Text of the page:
Transfer payments are recorded as expenses when the recipients have met all the eligibility criteria and the transfers are authorized by March 31. In the case of transfers that do not form part of an existing program, the transfers are considered to be authorized when the government announces a decision to make a non-recurring transfer, provided the enabling legislation or authorization for payment receives parliamentary approval prior to the completion of the financial statements.

    The determination of the planned results expenses for the fiscal year 2017-18 is based on the obtained authorization to deliver specific programs. Expired programs are subject to government decisions to extend, reduce or enhance funding. The Agency will assess expired initiatives and seek renewal. The timing difference between the programs approbation and the preparation of the Future-Oriented Statement of Operations may impact the actual program expenditures during fiscal year 2017-18.

  4. Employee future benefits
    1. Pension benefits:

      The Agency's eligible employees participate in the Public Service Pension Plan (the "Plan"), a multi-employer plan administered by the Government of Canada. Both the employees and the Agency contribute to the cost of the Plan. The Agency's contributions are expensed during the year in which the services are rendered and represent the total pension obligation of the Agency. Under present legislation the Agency is not required to make contributions with respect to actuarial deficits of the Plan.

    2. Severance benefits:

      As part of collective agreement negotiations with the employees, and changes to conditions of employment, the accumulation of severance benefits under the employee severance pay program has ceased commencing in 2012. As of December 31st 2016, the remaining value only includes employees who chose the option not to be immediately paid the full benefit. The benefit will only be collected by these employees upon termination from the public service. The obligation relating to the benefits earned to be paid on termination is calculated using information derived from the results of the actuarially determined liability for employee severance benefits for the Government as a whole.

    3. Other future benefit plans:

      The Government of Canada sponsors a variety of other future benefit plans from which employees and former employees can benefit during or after employment or upon retirement. The Public Service Health Care Plan and the Pensioners' Dental Services Plan represent the two major future benefit plans available to the Agency's employees.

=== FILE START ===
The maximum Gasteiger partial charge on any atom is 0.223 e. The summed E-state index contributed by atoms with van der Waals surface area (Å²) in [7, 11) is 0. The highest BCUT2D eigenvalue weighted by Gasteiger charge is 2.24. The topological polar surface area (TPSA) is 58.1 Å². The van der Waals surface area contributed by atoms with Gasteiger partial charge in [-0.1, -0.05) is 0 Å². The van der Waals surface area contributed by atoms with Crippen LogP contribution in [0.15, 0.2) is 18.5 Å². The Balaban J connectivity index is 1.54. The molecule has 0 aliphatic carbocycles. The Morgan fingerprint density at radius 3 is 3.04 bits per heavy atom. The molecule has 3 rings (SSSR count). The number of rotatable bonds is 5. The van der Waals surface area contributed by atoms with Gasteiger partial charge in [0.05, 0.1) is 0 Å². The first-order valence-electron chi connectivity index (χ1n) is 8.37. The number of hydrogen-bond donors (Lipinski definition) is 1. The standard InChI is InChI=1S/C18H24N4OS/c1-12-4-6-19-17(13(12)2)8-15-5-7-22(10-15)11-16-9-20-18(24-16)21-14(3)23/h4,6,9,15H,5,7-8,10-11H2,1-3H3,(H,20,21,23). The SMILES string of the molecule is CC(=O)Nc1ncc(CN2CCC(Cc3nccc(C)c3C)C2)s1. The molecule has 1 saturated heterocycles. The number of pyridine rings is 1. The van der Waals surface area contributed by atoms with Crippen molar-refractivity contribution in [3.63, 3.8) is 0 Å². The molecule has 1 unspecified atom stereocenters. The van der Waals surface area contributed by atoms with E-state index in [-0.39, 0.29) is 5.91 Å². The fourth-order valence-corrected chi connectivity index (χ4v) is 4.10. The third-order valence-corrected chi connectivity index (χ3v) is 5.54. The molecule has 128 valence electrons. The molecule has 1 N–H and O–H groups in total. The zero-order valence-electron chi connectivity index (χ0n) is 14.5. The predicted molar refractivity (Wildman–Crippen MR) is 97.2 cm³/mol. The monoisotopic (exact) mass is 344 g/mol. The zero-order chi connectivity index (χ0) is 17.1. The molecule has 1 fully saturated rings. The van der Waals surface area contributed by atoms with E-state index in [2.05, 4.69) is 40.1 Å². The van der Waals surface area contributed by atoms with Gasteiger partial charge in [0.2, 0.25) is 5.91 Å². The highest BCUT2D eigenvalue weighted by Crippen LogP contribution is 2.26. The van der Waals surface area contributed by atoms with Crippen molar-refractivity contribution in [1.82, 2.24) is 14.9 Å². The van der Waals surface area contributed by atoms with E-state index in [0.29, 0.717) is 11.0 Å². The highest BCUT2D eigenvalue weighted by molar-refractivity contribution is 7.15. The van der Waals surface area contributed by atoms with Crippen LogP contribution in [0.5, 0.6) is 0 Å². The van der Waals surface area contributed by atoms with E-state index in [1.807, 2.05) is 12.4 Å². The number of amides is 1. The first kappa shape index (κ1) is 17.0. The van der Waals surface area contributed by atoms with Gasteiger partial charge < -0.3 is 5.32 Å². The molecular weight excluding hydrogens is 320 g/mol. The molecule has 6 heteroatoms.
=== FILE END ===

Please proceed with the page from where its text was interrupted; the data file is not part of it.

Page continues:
The Agency does not pay for these programs as they fall under the Government of Canada's financial responsibilities, but the Agency records its share of the annual benefits paid under these programs as a service provided without charge by other government departments. No amount is recorded in the Agency's future-oriented statement of operations with regard to either the actuarial liability of these programs at year end or the annual increase of such liabilities.

  5. Tangible capital assets

    All tangible capital assets and leasehold improvements having an initial cost of $10,000 or more are recorded at their acquisition cost. Amortization of tangible capital assets is recorded on a straight-line basis over the estimated useful life of the asset.

  6. Measurement uncertainty

    The preparation of this future-oriented statement of operations requires management to make estimates and assumptions that affect the amounts of assets, liabilities, revenues and expenses reported in the future-oriented statement of operations. At the time of preparation of these statements, management believes the estimates and assumptions to be reasonable.

    The most significant items where estimates are used are contingent liabilities, the liability for employee severance benefits, the compensation payments, and the useful life of tangible capital assets. Actual results could significantly differ from those estimated.

5. Parliamentary Authorities

The Agency receives most of its funding through annual Parliamentary authorities. Financial reporting of authorities provided to the department differs from financial reporting according to generally accepted accounting principles because authorities are based mainly on cash flow requirements. Items recognized in the Future-Oriented Statement of Operations in one year may be funded through Parliamentary authorities in prior, current or future years. Accordingly, the Agency has different net results of operations for the year on a government funding basis than on an accrual accounting basis. The differences are reconciled in the following tables:

(a) Authorities requested:
(In thousands of dollars)
Forecast
Results
2016-17
Planned
Results
2017-18
Vote 1 - Operating expenditures $577,643 $561,259
Vote 5 - Capital expenditures 55,573 73,523
Statutory contributions to employee benefits plans 84,535 72,987
Statutory compensation payments (Refer to note 2d) 5,984 3,500
Statutory authority for spending of revenues pursuant to section 30 of the CFIA ActTable Note 1 59,042 56,016
Total authorities requested $782,777 $767,285

Authorities presented reflect current forecasts of statutory items, approved initiatives included and expected to be included in Estimates documents and, when reasonable estimates can be made, estimates of amounts to be allocated from Treasury Board central votes.

Table Notes

Table Note 1

The statutory authority for spending of revenues includes the portion available from prior years (amounts of $5,880,874 and $2,855,000 for fiscal years 2017 and 2018 respectively). Those amounts are in addition to the Main Estimates figure ($53,161,000) for that statutory authority.